Call To Action: Show Support For Belmont Community Path Monday Evening!

Belmont's Board of Selectmen will hear from the Community Path Implementation Advisory Committee (CPIAC) on Monday evening. We need you to show your support for a Community Path in Belmont.

Belmont’s Board of Selectmen will hear from the Community Path Implementation Advisory Committee (CPIAC) on Monday evening. We need you to show your support for a Community Path in Belmont.

In-brief: Supporters of an off road Community Path linking Belmont Center and Waverley Square to Alewife and the Minuteman Trail need to come to the Board of Selectmen’s Monday Evening (Dec. 14) meeting to hear a report from the Community Path Implementation Advisory Committee (CPIAC) and to show their support for 21st Century Infrastructure in the Town of Homes. I have created a Facebook Event where you can RSVP and let your friends know you’re attending. Visit it here.

Supporters of the proposed Community Path that will extend an off-road pedestrian path through Belmont need to mark off their calendars for next Monday evening, December 14th at 7:00 PM. That’s when our Board of Selectmen will hear from the Community Path Implementation Advisory Committee (CPIAC) on progress towards creating an official proposal for constructing a path that might be put out to bid.

The Community Path is a critical piece of 21st century infrastructure that, as currently envisioned, would replace an abandoned right of way adjacent to the Commuter Rail tracks. It will run across Belmont to the Waltham border, connecting Belmont Center and Waverley Square to each other via a safe, off road route and linking them with an existing path along the Commuter rail tracks that terminates at Brighton Street and runs all the way to the Alewife MBTA Station and the Minuteman Trail.

bike path

The recent extension of the Community Path from Alewife to Pleasant Street is beautiful – and heavily used by Belmont residents. (Photo courtesy of Boston.com)

But, like any proposed change, improvement or addition to our Town of Homes, the Community Path faces opposition from a small group of abutters whose properties back up to the Commuter Rail tracks along Channing Road. This same, small group of homeowners blocked a similar proposal in the mid 1990s, as well. This is NIMBY (Not In My Back Yard) syndrome, plain and simple. In fact: that is literally the case here. The Community Path would abut the back yards of these residents. Ironic.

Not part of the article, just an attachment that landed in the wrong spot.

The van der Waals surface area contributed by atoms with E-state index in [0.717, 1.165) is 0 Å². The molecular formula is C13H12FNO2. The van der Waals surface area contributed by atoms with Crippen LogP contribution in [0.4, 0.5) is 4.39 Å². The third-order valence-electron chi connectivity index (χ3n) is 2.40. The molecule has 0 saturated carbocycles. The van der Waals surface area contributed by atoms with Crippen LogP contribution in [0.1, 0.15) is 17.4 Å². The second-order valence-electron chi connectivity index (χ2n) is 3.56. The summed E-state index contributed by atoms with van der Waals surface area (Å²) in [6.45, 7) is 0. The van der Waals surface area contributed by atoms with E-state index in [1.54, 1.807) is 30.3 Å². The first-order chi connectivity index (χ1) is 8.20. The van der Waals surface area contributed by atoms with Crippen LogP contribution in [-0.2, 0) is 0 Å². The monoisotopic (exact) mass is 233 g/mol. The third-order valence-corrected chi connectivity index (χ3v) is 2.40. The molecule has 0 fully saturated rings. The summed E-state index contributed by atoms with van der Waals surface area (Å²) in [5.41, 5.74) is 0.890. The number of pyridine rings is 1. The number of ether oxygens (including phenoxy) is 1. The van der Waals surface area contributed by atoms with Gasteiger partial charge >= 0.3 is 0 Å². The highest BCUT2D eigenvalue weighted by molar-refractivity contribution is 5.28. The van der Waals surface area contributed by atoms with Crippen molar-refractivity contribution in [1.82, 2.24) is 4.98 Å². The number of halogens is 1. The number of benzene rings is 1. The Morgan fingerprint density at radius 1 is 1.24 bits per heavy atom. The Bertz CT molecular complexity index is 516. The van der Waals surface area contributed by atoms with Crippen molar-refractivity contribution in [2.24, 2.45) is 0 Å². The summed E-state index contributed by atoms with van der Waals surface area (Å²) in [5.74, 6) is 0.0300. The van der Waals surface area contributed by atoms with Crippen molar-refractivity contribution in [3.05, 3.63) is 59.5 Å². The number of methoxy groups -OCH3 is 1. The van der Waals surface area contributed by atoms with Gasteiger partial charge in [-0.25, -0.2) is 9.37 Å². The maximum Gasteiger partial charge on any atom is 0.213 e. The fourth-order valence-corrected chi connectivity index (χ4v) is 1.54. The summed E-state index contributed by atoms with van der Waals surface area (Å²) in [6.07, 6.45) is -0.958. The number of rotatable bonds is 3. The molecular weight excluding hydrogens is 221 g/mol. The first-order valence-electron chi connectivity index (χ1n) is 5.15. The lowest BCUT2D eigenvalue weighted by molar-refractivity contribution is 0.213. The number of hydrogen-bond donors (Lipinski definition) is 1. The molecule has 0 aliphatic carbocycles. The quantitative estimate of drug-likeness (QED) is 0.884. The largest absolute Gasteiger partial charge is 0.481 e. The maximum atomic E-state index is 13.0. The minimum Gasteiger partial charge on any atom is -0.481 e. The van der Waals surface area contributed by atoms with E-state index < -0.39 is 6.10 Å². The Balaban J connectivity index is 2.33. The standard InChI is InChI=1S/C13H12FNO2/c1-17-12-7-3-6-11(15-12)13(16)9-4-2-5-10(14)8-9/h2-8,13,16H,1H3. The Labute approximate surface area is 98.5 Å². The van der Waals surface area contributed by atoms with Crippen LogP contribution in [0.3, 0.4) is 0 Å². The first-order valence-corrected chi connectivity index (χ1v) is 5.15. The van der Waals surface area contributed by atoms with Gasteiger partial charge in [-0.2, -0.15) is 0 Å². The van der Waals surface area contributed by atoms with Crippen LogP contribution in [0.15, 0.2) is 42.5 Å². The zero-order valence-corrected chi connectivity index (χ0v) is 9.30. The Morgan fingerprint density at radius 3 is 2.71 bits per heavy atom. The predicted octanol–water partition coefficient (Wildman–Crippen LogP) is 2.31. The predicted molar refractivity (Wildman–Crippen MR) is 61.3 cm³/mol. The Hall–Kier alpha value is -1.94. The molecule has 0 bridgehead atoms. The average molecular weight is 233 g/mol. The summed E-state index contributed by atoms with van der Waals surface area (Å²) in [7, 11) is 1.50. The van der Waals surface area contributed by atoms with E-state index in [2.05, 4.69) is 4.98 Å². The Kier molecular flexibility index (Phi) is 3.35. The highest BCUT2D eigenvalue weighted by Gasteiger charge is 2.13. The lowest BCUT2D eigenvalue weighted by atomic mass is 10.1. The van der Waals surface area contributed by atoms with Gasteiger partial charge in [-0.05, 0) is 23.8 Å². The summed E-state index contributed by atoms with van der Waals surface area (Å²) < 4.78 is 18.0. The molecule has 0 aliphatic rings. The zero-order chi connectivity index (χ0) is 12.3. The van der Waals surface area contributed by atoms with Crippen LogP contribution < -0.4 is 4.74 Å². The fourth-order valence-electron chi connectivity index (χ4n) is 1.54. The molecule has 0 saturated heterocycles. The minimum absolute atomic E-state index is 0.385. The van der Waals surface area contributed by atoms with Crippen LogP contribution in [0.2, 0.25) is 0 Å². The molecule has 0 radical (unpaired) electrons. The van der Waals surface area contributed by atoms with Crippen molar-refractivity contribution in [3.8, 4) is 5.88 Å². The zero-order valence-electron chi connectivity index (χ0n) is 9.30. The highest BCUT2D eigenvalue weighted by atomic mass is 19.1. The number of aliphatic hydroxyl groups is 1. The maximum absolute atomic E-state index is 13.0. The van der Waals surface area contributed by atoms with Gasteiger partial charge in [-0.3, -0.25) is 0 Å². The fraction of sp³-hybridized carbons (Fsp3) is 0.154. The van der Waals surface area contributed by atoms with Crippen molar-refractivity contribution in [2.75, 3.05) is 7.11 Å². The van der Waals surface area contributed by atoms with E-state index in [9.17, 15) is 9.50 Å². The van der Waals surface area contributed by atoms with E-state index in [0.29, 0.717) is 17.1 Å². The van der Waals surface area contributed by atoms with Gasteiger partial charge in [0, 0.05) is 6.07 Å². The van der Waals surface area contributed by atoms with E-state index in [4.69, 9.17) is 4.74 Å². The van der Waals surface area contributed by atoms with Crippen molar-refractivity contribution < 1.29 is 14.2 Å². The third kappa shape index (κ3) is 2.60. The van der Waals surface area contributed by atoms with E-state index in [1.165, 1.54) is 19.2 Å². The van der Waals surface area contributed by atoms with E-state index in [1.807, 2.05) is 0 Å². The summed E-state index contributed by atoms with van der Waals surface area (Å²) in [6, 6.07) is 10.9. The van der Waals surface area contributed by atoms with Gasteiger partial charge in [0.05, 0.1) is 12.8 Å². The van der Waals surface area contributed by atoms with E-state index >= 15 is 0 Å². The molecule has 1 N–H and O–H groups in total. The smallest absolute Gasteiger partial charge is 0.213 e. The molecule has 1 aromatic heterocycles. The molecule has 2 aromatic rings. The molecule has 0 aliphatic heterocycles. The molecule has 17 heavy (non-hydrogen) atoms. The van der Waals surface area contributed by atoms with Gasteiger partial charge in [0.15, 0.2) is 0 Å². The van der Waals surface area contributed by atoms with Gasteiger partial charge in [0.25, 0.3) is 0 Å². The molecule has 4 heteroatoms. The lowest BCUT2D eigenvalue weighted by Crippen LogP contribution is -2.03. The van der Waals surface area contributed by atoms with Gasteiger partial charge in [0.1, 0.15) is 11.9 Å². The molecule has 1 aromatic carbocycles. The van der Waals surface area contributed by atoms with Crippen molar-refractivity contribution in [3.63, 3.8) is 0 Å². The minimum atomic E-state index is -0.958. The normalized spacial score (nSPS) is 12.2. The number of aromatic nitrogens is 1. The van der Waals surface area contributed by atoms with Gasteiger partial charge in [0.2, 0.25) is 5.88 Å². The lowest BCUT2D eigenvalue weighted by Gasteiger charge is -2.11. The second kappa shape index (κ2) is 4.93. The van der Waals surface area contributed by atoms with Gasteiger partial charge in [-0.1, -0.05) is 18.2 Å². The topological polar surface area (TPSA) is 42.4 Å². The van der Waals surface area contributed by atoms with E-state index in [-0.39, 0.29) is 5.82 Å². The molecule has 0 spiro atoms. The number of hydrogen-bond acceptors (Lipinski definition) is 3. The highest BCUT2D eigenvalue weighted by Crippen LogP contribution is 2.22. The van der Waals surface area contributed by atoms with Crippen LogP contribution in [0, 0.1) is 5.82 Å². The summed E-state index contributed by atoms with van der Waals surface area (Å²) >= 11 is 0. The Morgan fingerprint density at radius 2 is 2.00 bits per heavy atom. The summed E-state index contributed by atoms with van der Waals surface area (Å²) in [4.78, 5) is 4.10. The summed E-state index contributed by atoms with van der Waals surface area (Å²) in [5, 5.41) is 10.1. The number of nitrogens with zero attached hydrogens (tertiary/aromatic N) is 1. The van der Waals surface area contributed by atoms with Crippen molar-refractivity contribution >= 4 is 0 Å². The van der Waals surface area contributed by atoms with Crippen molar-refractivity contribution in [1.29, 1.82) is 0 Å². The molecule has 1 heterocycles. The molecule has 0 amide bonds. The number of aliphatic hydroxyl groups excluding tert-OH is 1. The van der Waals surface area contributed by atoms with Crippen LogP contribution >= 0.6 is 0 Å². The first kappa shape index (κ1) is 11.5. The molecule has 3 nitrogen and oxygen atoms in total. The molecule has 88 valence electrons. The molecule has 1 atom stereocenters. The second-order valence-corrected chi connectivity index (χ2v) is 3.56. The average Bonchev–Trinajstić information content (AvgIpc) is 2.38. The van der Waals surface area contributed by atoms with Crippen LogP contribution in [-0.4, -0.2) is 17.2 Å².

This blog has been covering the Path going back to 2009. It’s now seven years later and still no path. Also ironic: China has lain more than 12,000 miles of high speed train tracks in the time it has taken us to build a bit more than a mile of bike path.

That’s why – this time around – it is critical that everyone who wants to see safe, car free transportation options in Belmont come out to show support for an off road path through town, along the abandoned right of way, and for the continued work of CPIAC.

Right now, the CPIAC is charged with creating an RFP (request for proposal) that can be used to solicit bids on a feasibility study of the proposed path. Before it can put together an RFP, however, there needs to be agreement about the exact route of the Community Path.

That would seem to be a simple task. A route on either the north or south side of the existing Commuter Rail line was the clear recommendation of the Community Path Advisory Committee (CPAC) which studied this issue for more than a year and issued a final report more than a year ago, in June 2014. You can read that detailed report here.

Towns like Somerville have recently opened off-road bike paths to accommodate the increasing numbers of bikers and walkers. Guess what: they're beautiful.

Towns like Somerville have recently opened off-road bike paths to accommodate the increasing numbers of bikers and walkers. Guess what: they’re beautiful.

But the work of the Committee to arrive at an exact route has been stymied by continued and vocal opposition to the rail-side path by abutters and even by appointees to the CPIAC itself who – it seems – would be happy to see no path built at all, or to push a convoluted and expensive route that deviates from the rail side path at Brighton, snaking out to Concord Avenue and then joining back up with the tracks somewhere past Belmont Center. This would be an inferior route that would benefit nobody aside from Channing Road abutters and cost taxpayers and the Town far more to construct.

Still, faced with resistance from abutters, obstruction within the CPIAC itself and mixed signals from the Board of Selectmen, the CPIAC is looking for a mandate to move forward.

For Monday’s meeting, the BOS has asked the Committee to present a general update on the status of work and to outline planned next steps for the Committee.

For its part, CPIAC is seeking clarification on what the Board of Selectmen would like included in the RFP for the feasibility study. Specifically, the Committee wants to know whether the Board of Selectmen want to see a focused (and less expensive) RFP that is limited to the CPAC recommendations, or an expansive RFP that asks for feasibility studies of considered but non-recommended routes like a path along Concord Ave.